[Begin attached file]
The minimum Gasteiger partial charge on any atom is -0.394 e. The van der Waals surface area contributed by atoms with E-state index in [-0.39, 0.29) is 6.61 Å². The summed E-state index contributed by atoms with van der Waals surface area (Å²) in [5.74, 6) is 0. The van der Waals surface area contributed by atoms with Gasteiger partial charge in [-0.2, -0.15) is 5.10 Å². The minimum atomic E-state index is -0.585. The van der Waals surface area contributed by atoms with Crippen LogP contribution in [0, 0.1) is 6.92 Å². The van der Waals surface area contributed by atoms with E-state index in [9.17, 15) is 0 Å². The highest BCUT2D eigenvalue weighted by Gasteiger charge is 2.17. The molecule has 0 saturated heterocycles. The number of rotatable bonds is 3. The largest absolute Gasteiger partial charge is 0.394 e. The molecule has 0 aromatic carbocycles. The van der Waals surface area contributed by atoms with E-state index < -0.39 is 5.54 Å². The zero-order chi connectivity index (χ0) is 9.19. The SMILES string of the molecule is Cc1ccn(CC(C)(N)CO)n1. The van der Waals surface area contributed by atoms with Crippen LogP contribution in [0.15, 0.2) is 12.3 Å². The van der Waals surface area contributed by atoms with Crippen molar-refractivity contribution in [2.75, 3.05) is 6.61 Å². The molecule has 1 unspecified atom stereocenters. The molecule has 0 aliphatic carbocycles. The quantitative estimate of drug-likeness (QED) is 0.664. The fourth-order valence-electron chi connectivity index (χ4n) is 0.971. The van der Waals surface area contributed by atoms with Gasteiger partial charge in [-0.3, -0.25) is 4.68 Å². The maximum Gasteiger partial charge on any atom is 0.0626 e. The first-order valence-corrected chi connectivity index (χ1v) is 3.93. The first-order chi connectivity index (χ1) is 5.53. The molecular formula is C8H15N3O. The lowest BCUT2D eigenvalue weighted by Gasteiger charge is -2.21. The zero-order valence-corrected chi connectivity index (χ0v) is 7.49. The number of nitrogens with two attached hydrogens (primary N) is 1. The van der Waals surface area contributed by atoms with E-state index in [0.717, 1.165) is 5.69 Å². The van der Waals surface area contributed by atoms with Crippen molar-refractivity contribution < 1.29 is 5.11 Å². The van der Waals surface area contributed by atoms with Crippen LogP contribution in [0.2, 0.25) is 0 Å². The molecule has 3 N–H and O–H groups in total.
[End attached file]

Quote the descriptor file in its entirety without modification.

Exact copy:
The minimum Gasteiger partial charge on any atom is -0.394 e. The van der Waals surface area contributed by atoms with E-state index in [-0.39, 0.29) is 6.61 Å². The summed E-state index contributed by atoms with van der Waals surface area (Å²) in [5.74, 6) is 0. The van der Waals surface area contributed by atoms with Gasteiger partial charge in [-0.2, -0.15) is 5.10 Å². The minimum atomic E-state index is -0.585. The van der Waals surface area contributed by atoms with Crippen LogP contribution in [0, 0.1) is 6.92 Å². The van der Waals surface area contributed by atoms with E-state index in [9.17, 15) is 0 Å². The highest BCUT2D eigenvalue weighted by Gasteiger charge is 2.17. The molecule has 0 saturated heterocycles. The number of rotatable bonds is 3. The largest absolute Gasteiger partial charge is 0.394 e. The molecule has 0 aromatic carbocycles. The van der Waals surface area contributed by atoms with E-state index < -0.39 is 5.54 Å². The zero-order chi connectivity index (χ0) is 9.19. The SMILES string of the molecule is Cc1ccn(CC(C)(N)CO)n1. The van der Waals surface area contributed by atoms with Crippen LogP contribution in [0.15, 0.2) is 12.3 Å². The van der Waals surface area contributed by atoms with Crippen molar-refractivity contribution in [2.75, 3.05) is 6.61 Å². The molecule has 1 unspecified atom stereocenters. The molecule has 0 aliphatic carbocycles. The quantitative estimate of drug-likeness (QED) is 0.664. The fourth-order valence-electron chi connectivity index (χ4n) is 0.971. The van der Waals surface area contributed by atoms with Gasteiger partial charge in [-0.3, -0.25) is 4.68 Å². The maximum Gasteiger partial charge on any atom is 0.0626 e. The first-order valence-corrected chi connectivity index (χ1v) is 3.93. The first-order chi connectivity index (χ1) is 5.53. The molecular formula is C8H15N3O. The lowest BCUT2D eigenvalue weighted by Gasteiger charge is -2.21. The zero-order valence-corrected chi connectivity index (χ0v) is 7.49. The number of nitrogens with two attached hydrogens (primary N) is 1. The van der Waals surface area contributed by atoms with E-state index in [0.717, 1.165) is 5.69 Å². The van der Waals surface area contributed by atoms with Crippen molar-refractivity contribution < 1.29 is 5.11 Å². The van der Waals surface area contributed by atoms with Crippen LogP contribution in [0.2, 0.25) is 0 Å². The molecule has 3 N–H and O–H groups in total.